ST. PETERSBURG, FL—Phurba Dorje, the lunar Sherpa guide who blazed the trail for the Apollo 11 astronauts and made it possible for Neil Armstrong to become the first white man to set foot on the moon, died peacefully in his sleep Monday in his Florida apartment. He was 71.
Dorje, whose career with the U.S. space program spanned more than a decade, carried provisions, equipment, and solid rocket fuel on 13 missions in the 1960s and 1970s, but is best known for guiding Armstrong and his crew to Tranquility Base in 1969.
"Without Phurba's invaluable guidance and sturdy legs, I doubt we ever would have made it beyond Earth's atmosphere," Apollo 11 pilot Michael Collins said of the man who strapped the crew's Passive Seismic Experiment Package to his back for all but the last 20 feet of the 238,855-mile journey. "He was a true hero and a wonderful cook."
Following the well-worn path of his ancestors, Dorje and his two yaks hauled dehydrated food, water, space helmets, binders full of flight schematics, and a large silver plaque commemorating the moon landing as he shepherded the astronauts through their historic journey to the moon. Although his efforts are well documented in internal NASA records, Dorje is largely absent from all photographs of the momentous event, as he was also the expedition's unofficial photographer.
In addition to his roles as porter, guide, dishwasher, valet, thruster mechanic, and general manservant, mission archives show that Dorje waited at the bottom of the ladder to help Armstrong—wearing his bulky, awkward space suit—descend to take his historic first steps. For his part, Armstrong has generally avoided the issue of who was the first man on the moon.
"Phurba's work simplified operations immensely, and he was always cheerful," Armstrong said. "When we launched, I was naturally disorientated by the sudden switch from explosive acceleration to microgravity. But I remember looking over at Dorje, and he was smiling happily as if everything were normal."
Added Armstrong, "He was in his element."
NASA recruited Dorje from a lunar-savvy band of coastal Sherpas outside Cape Canaveral. The small tribe is locally known for its proficiency in high-altitude work and its ability to survive in the harsh regions around the moon.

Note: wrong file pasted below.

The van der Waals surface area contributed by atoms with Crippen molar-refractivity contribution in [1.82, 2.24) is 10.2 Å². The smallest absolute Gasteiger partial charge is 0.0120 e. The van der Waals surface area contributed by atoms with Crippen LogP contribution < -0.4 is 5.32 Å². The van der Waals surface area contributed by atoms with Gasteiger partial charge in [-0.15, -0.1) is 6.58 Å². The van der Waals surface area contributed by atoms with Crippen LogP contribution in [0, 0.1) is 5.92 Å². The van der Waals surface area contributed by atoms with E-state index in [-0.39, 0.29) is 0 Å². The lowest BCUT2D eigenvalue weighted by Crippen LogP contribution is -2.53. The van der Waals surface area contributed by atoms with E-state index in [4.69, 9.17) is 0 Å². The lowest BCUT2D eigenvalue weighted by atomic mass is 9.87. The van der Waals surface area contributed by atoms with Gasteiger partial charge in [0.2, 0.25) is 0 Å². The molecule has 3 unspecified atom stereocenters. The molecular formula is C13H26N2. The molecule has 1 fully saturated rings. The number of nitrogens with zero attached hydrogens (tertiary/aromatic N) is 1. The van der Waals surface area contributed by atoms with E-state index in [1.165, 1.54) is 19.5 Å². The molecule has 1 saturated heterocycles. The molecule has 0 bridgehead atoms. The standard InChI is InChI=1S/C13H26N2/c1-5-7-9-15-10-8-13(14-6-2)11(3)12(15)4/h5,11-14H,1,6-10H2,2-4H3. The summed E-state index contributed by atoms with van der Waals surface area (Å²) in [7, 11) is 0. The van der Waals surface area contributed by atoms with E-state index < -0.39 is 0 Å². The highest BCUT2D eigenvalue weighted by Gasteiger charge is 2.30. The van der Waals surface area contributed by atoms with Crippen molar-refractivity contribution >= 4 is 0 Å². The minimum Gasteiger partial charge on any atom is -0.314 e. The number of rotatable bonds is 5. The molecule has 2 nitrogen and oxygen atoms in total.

Recognized for his innate skill at navigating the upper stratosphere, Dorje was chosen by John Glenn to be lead guide on the 1962 Mercury-Atlas 6 mission. Dorje worked with NASA cartographers for months to map out his people's ancient navigational route to the moon, which, until that time, was known only through oral tradition.
The mission was a success, and Glenn became the third American to enter space. But there was one tense moment during the launch when Mercury capsule's heat shield vibrated loose, and the expedition was forced to make camp in the lower mesosphere for the night while Dorje repaired the faulty apparatus. To this day, Glenn credits his safe return to the Sherpa finding an alternate orbital re-entry path with less atmospheric friction.
Dorje's greatest achievement came years later, when he and his two trusted yaks accompanied Armstrong and lunar module pilot Buzz Aldrin to the surface of the moon itself.
"There was no question in our minds who we would take—no one knew the terrain better than Phurba," a visibly moved Aldrin told reporters Tuesday. "And we couldn't have done it without him. He brought the extra rope, the ladder we needed to get down from the capsule, the special ice cream, the Tang, even the hammer we used to plant the flag. We had trained for reaching the surface of the moon for years, but to Dorje it was second nature."
"I know it was a different time, but I still regret that Dorje wasn't allowed to wear a suit like the astronauts." Aldrin added. "He never complained, and he didn't really need one anyway. Phurba was as much a member of that team as anyone. Probably more than [Michael] Collins was."
Some have suggested Dorje may have even prompted the historic and somewhat ineloquent "one small step for man" proclamation. As the story goes, a nervous Armstrong had frozen up and forgotten what he was supposed to say, until Dorje, with typical grace, recited the words to the NASA commander.
"I hope people realize that it was my own nerves, and not Phurba's stilted English, that made it come out wrong," Armstrong said. "Even after all we put him through, he kept it together, pushing the lunar module upright on its struts after we screwed up and landed it on its side. That's the kind of man he was."
Dorje retired from active service after the ill-fated Apollo 13 mission, during which he suffered exhaustion and hypothermia as a result of carrying extra oxygen back and forth to the crippled capsule. Astronauts John Swigert, Fred Haise, and James Lovell credit their survival to Dorje's six trips to Cape Kennedy for air bottles without any breaks for food or sleep. In the film Apollo 13, however, Dorje's story arc was reduced to a pair of two-minute cameos played by George Takei and eventually cut at the request of Tom Hanks.
Dorje's true memorial will no doubt be his contributions to exploring the outer space on whose borders he was born.
"No matter who knows or doesn't know Phurba Dorje, his legacy is clear," acting NASA administrator Christopher Scolese said in a memorial service Tuesday. "His goatskin yurt rests on the moon as an eternal monument, just around a rocky corner from the landing site, where he worked in service to all mankind."